What is deinfluencing? Should creators hop on the new trend?

What is deinfluencing? Should creators hop on the new trend?
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We don’t like to ruffle feathers, but we think it’s time we talk about a kind of controversial topic – deinfluencing. It sounds contrary to everything content creators know and love.  Showcasing your expertise to convince audiences to buy a product, even when that product is sometimes your own course or downloadable content. But, content creators have unlocked a whole new world and there are benefits to embracing the new trend.

What is deinfluencing?

Let’s start at the beginning. What is “deinfluencing”? The word cropped up at the beginning of the year and videos using the hashtag are rapidly approaching 100 billion views. In deinfluencing videos, content creators discuss why they don’t love a popular (usually expensive) product. Even Bethenny Frankel, the founder of SkinnyGirl, has hopped on the trend – although she might not even know it.

An example of deinfluencing

Frankel’s Instagram has become a space for her to pit expensive hair and makeup products against drug store and budget-friendly ones. Recently, she offered the counter-narrative that the Drunk Elephant Sunshine Drops that you’ve probably seen all over your TikTok feeds are over-hyped. Instead, she suggested the Dr. Hauschka Translucent Bronzing Tint, which is about $20 less than the Drunk Elephant product.

While Frankel regularly evaluates products from a CEO’s perspective – analyzing everything down to the practicality of the packaging–she’s embracing the essence of deinfluencing. The Dyson Airwrap has become one of the biggest victims of deinfluencing, with content creators jumping on the trend to promote cheaper alternatives. Frankel declared it not worth the money.

Is it just influencing in disguise?

One of the obvious pitfalls of deinfluencing is that even deinfluencing can be influencing. If you’re convincing your audience to buy a product – even as an alternative to a popular one – you’re technically influencing them.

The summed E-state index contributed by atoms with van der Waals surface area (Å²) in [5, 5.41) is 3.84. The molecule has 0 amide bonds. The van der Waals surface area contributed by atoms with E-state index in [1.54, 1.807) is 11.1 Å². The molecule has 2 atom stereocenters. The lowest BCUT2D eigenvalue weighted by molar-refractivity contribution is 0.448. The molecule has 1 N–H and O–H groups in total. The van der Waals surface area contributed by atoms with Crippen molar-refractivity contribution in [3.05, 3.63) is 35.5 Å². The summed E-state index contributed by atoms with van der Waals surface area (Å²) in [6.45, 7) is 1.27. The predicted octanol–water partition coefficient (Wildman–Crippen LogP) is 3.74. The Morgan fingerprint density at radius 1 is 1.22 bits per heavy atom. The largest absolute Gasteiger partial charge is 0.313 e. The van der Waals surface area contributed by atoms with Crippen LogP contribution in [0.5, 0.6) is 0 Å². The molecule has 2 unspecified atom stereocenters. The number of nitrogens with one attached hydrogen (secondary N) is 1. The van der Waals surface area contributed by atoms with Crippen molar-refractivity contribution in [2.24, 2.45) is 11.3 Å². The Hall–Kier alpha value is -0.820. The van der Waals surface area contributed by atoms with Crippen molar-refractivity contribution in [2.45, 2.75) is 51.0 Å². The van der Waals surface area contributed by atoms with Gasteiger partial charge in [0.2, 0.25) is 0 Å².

But, it’s a strategy that can help build credibility with your audience. By going against the grain, you’re showing your audience that they can trust your opinion and that you form your own. This gives your audience something they can’t get elsewhere, which drives up the appeal of your content and can help build a loyal following.  

Deinfluencing in a recession

Alyssa Kromelis, whose deinfluencing video has over 5 million views, told HuffPost that she considers her influencing as being geared toward an audience living in a recession. Noting the price of eggs, she said she recognized people don’t want to be told to buy a $30 lip gloss.

“As our economy in the U.S. has taken a turn for the worse, people have less and less disposable income to spend on their personal care,” she said. “So by offering more affordable options, or dupes, I’m allowing people to still feel like they’re still part of trends that are going on.”

Audiences feeling the strain of the economy might not be the only reason deinfluencing has become so popular. Economic downturns and stagnant user bases have taken a toll on content creators and the Financial Times noted that deinfluencing is a way for content creators to stand out from the pack.

Should you be deinfluencing?

Kromelis’ remark about the economy is a great example of shifting content to fit a changing audience. However, it’s important for content creators to stay true to the brand that they’ve built or they risk losing the people who helped them build the brand from the first follower. The part of deinfluencing that’s capturing audiences – aside from the budget-friendly price tags – is the look of honesty in the videos. If there’s a high-end product you believe in, don’t feel constrained by current trends to buck it because you could end up contradicting yourself and losing the trust of your audience.

But, if you’ve been thinking “I just don’t get the appeal” when thinking about a popular product or trend, now’s a great time to share it!

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